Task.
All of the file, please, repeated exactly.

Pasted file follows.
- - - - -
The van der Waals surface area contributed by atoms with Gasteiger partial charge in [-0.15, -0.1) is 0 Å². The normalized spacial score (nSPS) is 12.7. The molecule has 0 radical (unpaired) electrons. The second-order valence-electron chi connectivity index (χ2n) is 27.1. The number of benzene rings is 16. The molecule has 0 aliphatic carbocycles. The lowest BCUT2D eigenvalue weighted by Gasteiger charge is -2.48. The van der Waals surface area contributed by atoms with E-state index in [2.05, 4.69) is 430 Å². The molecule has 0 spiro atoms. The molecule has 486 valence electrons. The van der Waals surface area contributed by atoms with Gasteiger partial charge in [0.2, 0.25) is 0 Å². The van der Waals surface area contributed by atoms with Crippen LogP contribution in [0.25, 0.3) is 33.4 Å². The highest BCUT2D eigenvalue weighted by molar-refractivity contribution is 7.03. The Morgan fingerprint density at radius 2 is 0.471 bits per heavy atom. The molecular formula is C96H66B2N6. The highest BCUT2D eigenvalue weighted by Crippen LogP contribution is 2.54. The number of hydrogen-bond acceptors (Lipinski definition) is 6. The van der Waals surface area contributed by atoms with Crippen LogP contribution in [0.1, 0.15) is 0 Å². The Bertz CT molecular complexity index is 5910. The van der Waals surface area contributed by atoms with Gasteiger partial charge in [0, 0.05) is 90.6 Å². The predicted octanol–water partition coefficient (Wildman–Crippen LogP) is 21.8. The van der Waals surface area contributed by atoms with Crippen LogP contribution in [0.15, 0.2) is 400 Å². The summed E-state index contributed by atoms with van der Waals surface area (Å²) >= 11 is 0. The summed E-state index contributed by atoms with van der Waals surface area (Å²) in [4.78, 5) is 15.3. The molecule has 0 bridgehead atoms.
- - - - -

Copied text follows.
The van der Waals surface area contributed by atoms with Gasteiger partial charge in [-0.15, -0.1) is 0 Å². The normalized spacial score (nSPS) is 12.7. The molecule has 0 radical (unpaired) electrons. The second-order valence-electron chi connectivity index (χ2n) is 27.1. The number of benzene rings is 16. The molecule has 0 aliphatic carbocycles. The lowest BCUT2D eigenvalue weighted by Gasteiger charge is -2.48. The van der Waals surface area contributed by atoms with E-state index in [2.05, 4.69) is 430 Å². The molecule has 0 spiro atoms. The molecule has 486 valence electrons. The van der Waals surface area contributed by atoms with Gasteiger partial charge in [0.2, 0.25) is 0 Å². The van der Waals surface area contributed by atoms with Crippen LogP contribution in [0.25, 0.3) is 33.4 Å². The highest BCUT2D eigenvalue weighted by molar-refractivity contribution is 7.03. The Morgan fingerprint density at radius 2 is 0.471 bits per heavy atom. The molecular formula is C96H66B2N6. The highest BCUT2D eigenvalue weighted by Crippen LogP contribution is 2.54. The number of hydrogen-bond acceptors (Lipinski definition) is 6. The van der Waals surface area contributed by atoms with Crippen LogP contribution in [0.1, 0.15) is 0 Å². The Bertz CT molecular complexity index is 5910. The van der Waals surface area contributed by atoms with Gasteiger partial charge in [0, 0.05) is 90.6 Å². The predicted octanol–water partition coefficient (Wildman–Crippen LogP) is 21.8. The van der Waals surface area contributed by atoms with Crippen LogP contribution in [0.15, 0.2) is 400 Å². The summed E-state index contributed by atoms with van der Waals surface area (Å²) >= 11 is 0. The summed E-state index contributed by atoms with van der Waals surface area (Å²) in [4.78, 5) is 15.3. The molecule has 0 bridgehead atoms.